(Houston, TX – Jan 6, 2021) Houston Asian American Archive (HAAA) is pleased to announce “Portal of Healing,” a solo exhibition featuring the immersive installation by Rachel Gonzales, which opens at the Fondren Library from Jan 15th to Apr 26th, 2021.
Created from the end of the tumultuous year of 2020 to an uncertain beginning of 2021, “Portal of Healing” is a site-specific custom piece in collaboration with the Houston Asian American Archive with excerpts from Asian American narratives and poetry of Wei-Huan Chen and Jenah Maravilla. A work to hold space for human experiences to “cross the bridge together” to 2021 (quoted from the artist’s late father), "Portal of Healing" spans across the entire space of the Information Commons. It is an emotional landscape that literally serves as a bridge from one end of the gallery to another, enveloping the space for contemplation while figuratively connecting past, present, and future through the storytelling of Asian American narratives melded with the artist’s own visual artistry.
“Portal of Healing'' is an experiential work of art, a traversal gateway, and a sanctuary for prayer and meditation. Calligraphically inscribed words and poems levitate, echo, and resonate with the gestural brushstrokes made by the artist. Voices speak through the Archive, dancing and jamming on canvas with the ink— a “rock bottom,” a “leveled me to the ground…” from a Wei-Huan Chen poem, and other phrases from other writers are frantically inscribed, seemingly randomly, yet lyrically choreographed, across the abstract components of the work.
With acrylic and pencil on unprimed canvases, paired using minimal color, Gonzales’s oversized gestural mark-making intuitively pays homage to the classical Asian landscape scrolls and calligraphic strokes, with the freehand brushwork giving in to layers of black and white, achieved with the use of one color of paint. By claiming the “female gaze” in her own terms, Gonzales contests tradition with intuition and empathy, and challenges us to see beyond the physical realm.
The exhibition is organized by Ann Shi, Associate Curator at Houston Asian American Archive and funded by the Chao Center for Asian Studies. Special thanks to Amanda Focke, Head of Special Collections, Fondren Library and to Helen Pu, Sonia He, Ashley Tsang, and Emily Ma, Rice student interns of HAAA.
We are especially thankful for the writers in the Houston Asian American community who submitted their writings for the inscription texts.
About the Artist: Rachel Gonzales is a Filipina American figurative and abstract contemporary visual artist educated and experienced in both architecture and fine art. She graduated from Rice University with a Bachelors in Architecture in 2010. Informed by her architectural background in designing physical spaces, her paintings also serve as containers or portals for the human experience.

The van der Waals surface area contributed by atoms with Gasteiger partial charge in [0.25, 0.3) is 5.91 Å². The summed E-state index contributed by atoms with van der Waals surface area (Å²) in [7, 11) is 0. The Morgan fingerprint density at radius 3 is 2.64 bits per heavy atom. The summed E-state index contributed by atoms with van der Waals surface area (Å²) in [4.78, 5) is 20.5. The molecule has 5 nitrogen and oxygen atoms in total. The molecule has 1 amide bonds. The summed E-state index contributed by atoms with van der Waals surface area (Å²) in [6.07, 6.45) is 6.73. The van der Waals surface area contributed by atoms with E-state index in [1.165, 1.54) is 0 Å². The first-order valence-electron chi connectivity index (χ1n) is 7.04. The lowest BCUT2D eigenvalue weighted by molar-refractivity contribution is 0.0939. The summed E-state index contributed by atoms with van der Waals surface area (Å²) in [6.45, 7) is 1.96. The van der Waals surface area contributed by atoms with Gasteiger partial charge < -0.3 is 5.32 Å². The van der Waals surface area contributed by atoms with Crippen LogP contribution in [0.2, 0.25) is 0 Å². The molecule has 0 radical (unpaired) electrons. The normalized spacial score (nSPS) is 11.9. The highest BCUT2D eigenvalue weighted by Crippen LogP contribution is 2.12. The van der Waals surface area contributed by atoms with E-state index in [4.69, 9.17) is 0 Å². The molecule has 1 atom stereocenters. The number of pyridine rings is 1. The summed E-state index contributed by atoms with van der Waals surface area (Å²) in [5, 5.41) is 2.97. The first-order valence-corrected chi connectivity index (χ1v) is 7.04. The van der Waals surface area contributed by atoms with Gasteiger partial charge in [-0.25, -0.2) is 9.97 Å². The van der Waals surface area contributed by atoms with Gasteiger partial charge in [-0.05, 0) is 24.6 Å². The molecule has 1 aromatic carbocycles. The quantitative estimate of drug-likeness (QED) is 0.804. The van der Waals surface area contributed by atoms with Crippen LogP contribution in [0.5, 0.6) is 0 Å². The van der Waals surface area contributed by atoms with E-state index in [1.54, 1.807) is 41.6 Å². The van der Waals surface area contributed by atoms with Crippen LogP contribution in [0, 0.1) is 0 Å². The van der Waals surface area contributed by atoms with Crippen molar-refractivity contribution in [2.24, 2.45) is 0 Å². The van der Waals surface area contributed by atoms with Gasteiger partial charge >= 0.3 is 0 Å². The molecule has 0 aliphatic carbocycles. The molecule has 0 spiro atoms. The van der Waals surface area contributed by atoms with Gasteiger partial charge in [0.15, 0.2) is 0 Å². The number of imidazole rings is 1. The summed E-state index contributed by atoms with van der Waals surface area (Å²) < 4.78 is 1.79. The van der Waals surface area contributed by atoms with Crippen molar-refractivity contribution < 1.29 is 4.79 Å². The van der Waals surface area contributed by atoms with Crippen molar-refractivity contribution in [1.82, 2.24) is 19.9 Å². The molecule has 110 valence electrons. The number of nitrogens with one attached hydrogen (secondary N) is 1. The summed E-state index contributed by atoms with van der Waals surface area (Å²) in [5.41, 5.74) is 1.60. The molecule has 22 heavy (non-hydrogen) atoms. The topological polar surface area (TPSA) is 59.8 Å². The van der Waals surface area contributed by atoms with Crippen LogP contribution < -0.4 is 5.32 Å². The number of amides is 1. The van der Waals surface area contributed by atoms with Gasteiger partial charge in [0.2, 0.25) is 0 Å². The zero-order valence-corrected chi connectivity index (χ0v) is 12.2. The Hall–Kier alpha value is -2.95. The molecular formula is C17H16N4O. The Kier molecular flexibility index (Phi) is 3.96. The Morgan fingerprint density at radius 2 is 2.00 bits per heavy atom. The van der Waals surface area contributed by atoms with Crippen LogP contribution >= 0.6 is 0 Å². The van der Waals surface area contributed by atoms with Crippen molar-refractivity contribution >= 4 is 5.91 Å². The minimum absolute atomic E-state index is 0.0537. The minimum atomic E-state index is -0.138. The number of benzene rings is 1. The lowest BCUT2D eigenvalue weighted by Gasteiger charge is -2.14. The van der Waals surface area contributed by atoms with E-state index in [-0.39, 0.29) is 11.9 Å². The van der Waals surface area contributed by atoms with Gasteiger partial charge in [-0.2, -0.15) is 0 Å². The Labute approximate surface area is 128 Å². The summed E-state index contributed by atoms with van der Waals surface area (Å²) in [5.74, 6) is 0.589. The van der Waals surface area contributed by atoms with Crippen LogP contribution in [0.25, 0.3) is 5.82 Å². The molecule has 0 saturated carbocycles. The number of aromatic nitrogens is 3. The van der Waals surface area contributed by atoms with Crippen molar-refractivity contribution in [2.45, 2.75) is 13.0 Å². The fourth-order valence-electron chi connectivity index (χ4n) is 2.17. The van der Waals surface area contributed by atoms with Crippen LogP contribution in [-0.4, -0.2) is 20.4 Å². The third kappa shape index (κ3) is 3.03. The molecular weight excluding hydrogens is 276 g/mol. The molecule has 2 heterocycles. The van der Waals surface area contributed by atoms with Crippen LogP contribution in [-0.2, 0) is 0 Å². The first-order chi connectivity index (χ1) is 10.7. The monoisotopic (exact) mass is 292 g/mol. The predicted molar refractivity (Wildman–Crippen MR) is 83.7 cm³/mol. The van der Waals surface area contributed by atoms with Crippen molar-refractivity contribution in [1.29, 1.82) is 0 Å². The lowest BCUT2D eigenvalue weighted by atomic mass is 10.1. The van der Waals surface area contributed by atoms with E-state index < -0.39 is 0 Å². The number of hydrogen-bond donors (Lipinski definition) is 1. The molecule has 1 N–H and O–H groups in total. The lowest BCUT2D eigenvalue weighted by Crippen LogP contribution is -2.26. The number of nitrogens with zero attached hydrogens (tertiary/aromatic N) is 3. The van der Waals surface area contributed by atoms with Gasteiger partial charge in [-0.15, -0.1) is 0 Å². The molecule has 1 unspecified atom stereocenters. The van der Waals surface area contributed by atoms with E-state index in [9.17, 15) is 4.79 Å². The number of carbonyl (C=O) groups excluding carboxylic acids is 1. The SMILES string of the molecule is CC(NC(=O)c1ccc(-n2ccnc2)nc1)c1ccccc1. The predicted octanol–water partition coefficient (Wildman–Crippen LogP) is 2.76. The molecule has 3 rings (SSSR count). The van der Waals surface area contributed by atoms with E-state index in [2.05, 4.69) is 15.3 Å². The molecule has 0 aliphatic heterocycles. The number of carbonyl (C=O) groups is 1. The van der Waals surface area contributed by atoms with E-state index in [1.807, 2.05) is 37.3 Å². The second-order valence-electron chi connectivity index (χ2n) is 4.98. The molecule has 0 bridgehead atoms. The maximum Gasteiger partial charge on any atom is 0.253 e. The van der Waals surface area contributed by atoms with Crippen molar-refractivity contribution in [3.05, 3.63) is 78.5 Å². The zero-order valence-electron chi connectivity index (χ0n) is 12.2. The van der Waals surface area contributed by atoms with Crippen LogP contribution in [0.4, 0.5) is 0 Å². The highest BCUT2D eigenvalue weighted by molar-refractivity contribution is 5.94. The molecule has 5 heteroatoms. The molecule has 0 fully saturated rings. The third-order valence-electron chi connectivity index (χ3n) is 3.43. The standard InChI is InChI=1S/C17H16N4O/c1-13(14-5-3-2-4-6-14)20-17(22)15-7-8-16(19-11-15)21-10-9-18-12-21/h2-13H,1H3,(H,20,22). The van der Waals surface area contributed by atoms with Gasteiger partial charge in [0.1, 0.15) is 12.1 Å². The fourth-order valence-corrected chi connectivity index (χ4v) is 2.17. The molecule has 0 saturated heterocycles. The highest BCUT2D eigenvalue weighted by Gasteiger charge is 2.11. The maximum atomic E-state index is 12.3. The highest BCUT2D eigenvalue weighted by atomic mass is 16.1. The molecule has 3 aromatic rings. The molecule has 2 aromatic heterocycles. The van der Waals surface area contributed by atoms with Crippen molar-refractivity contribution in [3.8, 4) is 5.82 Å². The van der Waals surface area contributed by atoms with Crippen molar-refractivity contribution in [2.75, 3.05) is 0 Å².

Her life's work focuses on reclaiming “the female gaze” as a deeper way to see beyond the form. Gonzales works mostly with acrylic on canvas, watercolor on paper, and ink or chalk on paper. Her work pays homage to the abstract contemporary reminiscent of Cy Twombly's "romantic symbolism," with intentional mark-making and drips of color fused words that fade like a fleeting memory; as well as figurative works in which the essence of a person and the subject with a gaze of their own is instilled. Her work is visceral, raw and forthright in response to her own personal experience and understanding of human nature. She titles her works accordingly to point to exactly what it is she is processing when creating each piece.
An artist’s talk with Rachel Gonzales that was livestreamed on Jan 23rd, is viewable on the YouTube channel of Houston Asian American Archive.
“Fondren After Dark | Embodying Healing,” dance performance by Filipina-American dancer, Rea Sampilo, in response to the immersive installation, will be released on February 28th, 2021.
About the Houston Asian American Archive: Inaugurated in 2010, founded and led by Dr. Anne S. Chao, the Houston Asian American Archive (HAAA) is a research and community outreach project focusing on the lives and experiences of Asian and Asian American community in the greater Houston region. It is managed by the Chao Center for Asian Studies and housed at the Woodson Research Center of the Fondren Library at Rice University. With over 300 oral history interviews in both digital and physical archives, and items of memorabilia in its collection, HAAA serves with the mission to create an inclusive portrayal of the Houston Asian and Asian American community and to provide a documentary history linking these life stories to larger national, regional, and global narratives.
Social Media: @RiceHAAA, @rachelgonzalesart, #HoustonAsianAmericanArchive, #HealwithHAAA
Hours & Admission: Due to the COVID-19 pandemic, the exhibition, located at Fondren Library, allows a limited number of public visits which can be reserved through https://calendly.com/visithaaa/healing. For library hours, please visit https://library.rice.edu/.
Press Contact: Ann Shi, 646-573-6481, ContactHAAA@rice.edu.